The alcohol was oxidized to the ketone by the following procedure. In a 25 mL round bottom flask was placed TEMPO (1 mg), potassium bromide (4 mg), water (0.016 mL) and methylene chloride (10 mL). As this mixture was stirred, the alcohol (0.31 mmol) was added and the reaction was stirred in an ice bath until the alcohol was dissolved. To a 5.25% sodium hypochlorite solution (commercial bleach, 25 mL) was added sodium bicarbonate (300 mg) and this was stirred until the solid was dissolved. Over a period of approx. 5 min., 1.0 mL of this bleach solution was added with vigorous stirring to the above reaction mixture in an ice bath. The reaction mixture became a solid mass requiring the addition of 5 to 10 mL methylene chloride to obtain a slurry. Over a period of 30 min., three portions of TEMPO (2 mg) and three portions of bleach solution (0.5 mL) were added as above. When the addition was complete, TLC showed no starting material remaining. The reaction was diluted into dichloromethane (70 mL) and washed with a solution of 1.6 g potassium iodide in 10% HCl (50 mL), 10% sodium thiosulfate (50 mL) and saturated sodium chloride (1×50 mL). The organic phase was dried with anhydrous magnesium sulfate, suction filtered and concentrated on a rotary evaporator to a white solid. This solid was recrystallized from ethyl acetate.

Analyses of the final product provided the following results: Mass spectral analysis found (M+H)+ =602 for C34 H39 N3 O7. For 1 HNMR (600 MHz, d6-DMSO) analysis, the shifts observed were 0.85(q,7H); 1.37(t,2H); 1.57(q,1H); 2.59(m,1H); 2.69(q,1H); 3.10(m,2H); 3.65(s,3H); 4.00 (q,1H); 4.64(m,1H); 4.90(q,2H); 5.16(m,1H); 7.25(m,15H); 8.19(d,1H); 9.13(d,1H). Rf =0.57, (20:1, DCM:MeOH).

Example VI--Cbz-L-Leu-L-Phe-C(O)-Tyr(O-t-butyl)-OMe

Cbz-L-Leu-L-Phe-C(O)-Tyr(O-t-butyl)-OMe was synthesized according to the procedure of Example V with the exception that in the case of the methyl ester of H-Tyr-(O-tert-butyl)-HCl, the ether group was removed after the oxidation by dissolving the compound in 95% trifluoroacetic acid/5% water (10 mL) and stirring for 20 minutes. This solution was dissolved in 50 ml dichloromethane, dried over anhydrous magnesium sulfate, suction filtered and dried on a rotary evaporator.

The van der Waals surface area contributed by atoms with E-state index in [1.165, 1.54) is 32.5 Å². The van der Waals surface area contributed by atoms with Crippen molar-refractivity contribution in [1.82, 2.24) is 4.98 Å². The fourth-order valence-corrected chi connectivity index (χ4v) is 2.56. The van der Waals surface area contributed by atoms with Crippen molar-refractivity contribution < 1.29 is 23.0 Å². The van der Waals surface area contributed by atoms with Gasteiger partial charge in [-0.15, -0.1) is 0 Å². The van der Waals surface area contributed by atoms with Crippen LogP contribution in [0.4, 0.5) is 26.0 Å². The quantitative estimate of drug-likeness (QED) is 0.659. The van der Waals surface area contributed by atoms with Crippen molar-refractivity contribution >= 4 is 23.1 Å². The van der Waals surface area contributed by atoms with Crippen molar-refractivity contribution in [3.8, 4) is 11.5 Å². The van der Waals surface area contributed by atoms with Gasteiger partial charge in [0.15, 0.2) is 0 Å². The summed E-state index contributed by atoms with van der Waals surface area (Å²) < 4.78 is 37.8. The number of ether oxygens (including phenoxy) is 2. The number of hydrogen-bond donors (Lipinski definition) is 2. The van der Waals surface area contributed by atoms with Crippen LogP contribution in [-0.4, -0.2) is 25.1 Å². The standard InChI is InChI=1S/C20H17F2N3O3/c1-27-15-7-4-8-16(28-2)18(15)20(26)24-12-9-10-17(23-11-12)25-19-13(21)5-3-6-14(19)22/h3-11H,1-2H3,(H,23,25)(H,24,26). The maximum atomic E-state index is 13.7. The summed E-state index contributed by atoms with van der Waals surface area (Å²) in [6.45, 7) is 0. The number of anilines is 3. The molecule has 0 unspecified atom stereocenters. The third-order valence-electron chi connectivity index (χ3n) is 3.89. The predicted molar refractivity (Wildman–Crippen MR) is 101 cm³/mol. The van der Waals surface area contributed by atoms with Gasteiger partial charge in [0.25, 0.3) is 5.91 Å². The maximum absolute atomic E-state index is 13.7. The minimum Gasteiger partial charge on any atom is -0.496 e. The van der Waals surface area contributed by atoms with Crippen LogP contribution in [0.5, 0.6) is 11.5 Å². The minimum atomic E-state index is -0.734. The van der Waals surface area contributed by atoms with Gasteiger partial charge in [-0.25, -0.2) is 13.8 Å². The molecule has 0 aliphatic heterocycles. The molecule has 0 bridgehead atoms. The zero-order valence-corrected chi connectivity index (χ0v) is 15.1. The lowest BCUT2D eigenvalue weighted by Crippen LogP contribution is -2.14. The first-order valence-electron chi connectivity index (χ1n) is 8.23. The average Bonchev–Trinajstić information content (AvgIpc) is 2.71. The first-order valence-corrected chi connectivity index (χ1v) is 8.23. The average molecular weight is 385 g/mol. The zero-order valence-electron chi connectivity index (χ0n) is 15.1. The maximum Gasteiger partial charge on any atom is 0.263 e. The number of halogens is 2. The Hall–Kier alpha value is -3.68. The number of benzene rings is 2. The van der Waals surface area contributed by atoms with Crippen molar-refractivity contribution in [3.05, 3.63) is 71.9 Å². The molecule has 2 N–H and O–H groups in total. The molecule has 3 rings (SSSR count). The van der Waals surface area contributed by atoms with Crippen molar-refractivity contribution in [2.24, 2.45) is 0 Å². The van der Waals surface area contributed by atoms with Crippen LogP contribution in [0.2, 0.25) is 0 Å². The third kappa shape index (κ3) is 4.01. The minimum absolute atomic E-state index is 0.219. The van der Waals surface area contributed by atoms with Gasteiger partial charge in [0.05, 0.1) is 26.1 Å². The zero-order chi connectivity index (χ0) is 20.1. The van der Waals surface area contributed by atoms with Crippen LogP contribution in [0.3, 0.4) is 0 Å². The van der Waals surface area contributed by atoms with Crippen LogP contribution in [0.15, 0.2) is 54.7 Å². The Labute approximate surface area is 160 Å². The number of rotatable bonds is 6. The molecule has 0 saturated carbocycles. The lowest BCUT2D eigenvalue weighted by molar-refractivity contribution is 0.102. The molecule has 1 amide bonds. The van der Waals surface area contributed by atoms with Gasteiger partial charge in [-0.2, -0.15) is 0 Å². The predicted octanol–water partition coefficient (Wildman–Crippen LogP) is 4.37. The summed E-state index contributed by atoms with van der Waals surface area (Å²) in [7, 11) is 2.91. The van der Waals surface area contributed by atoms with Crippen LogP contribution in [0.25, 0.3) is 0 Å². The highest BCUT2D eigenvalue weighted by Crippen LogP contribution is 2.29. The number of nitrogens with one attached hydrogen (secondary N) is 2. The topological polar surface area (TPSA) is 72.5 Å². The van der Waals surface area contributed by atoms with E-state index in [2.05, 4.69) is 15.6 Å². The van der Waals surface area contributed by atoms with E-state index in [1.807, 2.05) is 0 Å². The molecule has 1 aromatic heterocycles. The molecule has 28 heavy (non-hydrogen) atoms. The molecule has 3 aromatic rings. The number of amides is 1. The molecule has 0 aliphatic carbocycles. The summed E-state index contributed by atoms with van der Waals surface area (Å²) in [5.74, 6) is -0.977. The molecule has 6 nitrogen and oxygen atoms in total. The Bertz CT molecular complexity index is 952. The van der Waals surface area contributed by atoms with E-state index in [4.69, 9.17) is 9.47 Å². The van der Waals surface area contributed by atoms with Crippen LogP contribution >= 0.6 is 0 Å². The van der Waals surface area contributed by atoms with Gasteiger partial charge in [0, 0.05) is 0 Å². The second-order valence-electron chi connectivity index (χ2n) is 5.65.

Mass spectral analysis of alcohol intermediate found (M+H)+ =674. Yield=73%. Analyses of the final product provided the following results: Mass spectral analysis found (M+H)+ =618 for C34 H39 N3 O8. For 1 HNMR (500 MHz, d6-DMSO) analysis, the shifts observed were 0.76 (m) and 0.82-0.90(q,7H); 1.37(t,2H); 1.57(s,1H); 2.65(q,1H); 2.79(d,1H); 2.89(q,1H); 3.00(q,1H); 3.63(s,3H); 4.00(q,1H); 4.53(s,1H); 4.90(m,2H); 5.1(m,1H); 6.65(d,2H); 6.9-7.3(m,12H); 8.20(d,1H); 9.00(d,1H); 9.21(s,1H). Rf =0.40 (20:1, DCM:MeOH).

Example VII--Cbz-L-Leu-L-Phe-C(O)-L-α-Abu-OMe

Cbz-L-Leu-L-Phe-C(O)-L-α-Abu-OMe was synthesized according to the procedure of Example V.

Mass spectral analysis of alcohol intermediate found (M+H)+ =542. Yield=75%. Analyses of the final product provided the following results: Mass spectral analysis found (M+H)+ =540 for C29 H37 N3 O7. For 1 HNMR (600 MHz, d6-DMSO) analysis, the shifts observed were 0.85(q,10H); 1.37(m,2H); 1.58(m,1H); 1.69-1.84(m,2H); 2.85(q,1H); 3.08(q,1H); 3.63(s,3H); 4.00(q,1H), 4.18(m,1H); 5.00(q,2H); 5.20(m,1H); 7.19-7.37(m,10H); 8.30(d,1H); 9.00(d,1H). Rf =0.40 (20:1, DCM:MeOH).

Example VIII--Cbz-L-Leu-L-Phe-C(O)-L-Norleucine-OMe

Cbz-L-Leu-L-Phe-C(O)-L-Norleucine-OMe was synthesized according to the procedure of Example V. Mass spectral analysis of alcohol intermediate found (M+H)+ =570. Yield=75%. Analyses of the final product provided the following results: Rf =0.31 (20:1, DCM:MeOH)

Example IX--Cbz-L-Leu-L-Phe-C(O)-L-Ala-OMe

Cbz-L-Leu-L-Phe-C(O)-L-Ala-OMe was synthesized according to the procedure of Example V. Mass spectral analysis of alcohol intermediate found (M+H)+ =528. Yield=81%. Analyses of the final product provided the following results: Mass spectral analysis found (M+H)+ =526. Elemental analysis for C28 H35 N3 O7 found 63.12 C, 6.51 H and 7.90 N while calculated values were 63.98 C, 6.71 H and 7.90 N. For 1 HNMR (600 MHz, d6-DMSO) analysis, the shifts observed were 0.80-0.90(q,6H); 1.33(d) and 1.37(t,5H); 1.57(m,1H); 2.83(q,1H); 3.10(q,1H); 3.35(s, 4H); 3.65(s,3H); 4.05(q,1H); 4.35(m,1H); 5.00(q,2H); 5.25 (m,1H); 7.20-7.40(m,10H); 8.3(d,1H); 9.1(d,1H).

Example X--Cbz-L-Leu-L-Phe-C(O)-L-Ala-OH

Cbz-L-Leu-L-Phe-C(O)-L-Ala-OH was synthesized according to the procedure of Example V. Analyses of the final product provided the following results: Mass spectral analysis found (M+H+)=512. Rf =0.31 (20:1, DCM:MeOH).

Example XI--Cbz-L-Leu-L-Abu-C(O)--NH--(CH2)2 --SO2 --Et

The α-hydroxy-β-amino acid was synthesized as described in Example I and was then converted to Cbz-Leu-α-hydroxy-β-L-amino pentanoic acid by the following procedure. The α-hydroxy-β-amino acid (19.4 mmol) was dissolved in saturated aqueous sodium bicarbonate (40 mL). To this solution was added a solution of Cbz-Leu-ONSu (8.8 g, 24.3 mmol) in dioxane (20 mL). The reaction was stirred at room temperature overnight. The solution was concentrated in vacuo, and the residue dissolved in ethyl acetate (100 mL) and washed with 1N HCl (3×50 mL) followed by saturated aqueous sodium chloride (1×50 mL). The organic phase was dried with anhydrous magnesium sulfate, suction filtered and the filtrate concentrated in vacuo to an off-white semi-solid. This material was purified by silica gel column chromatography.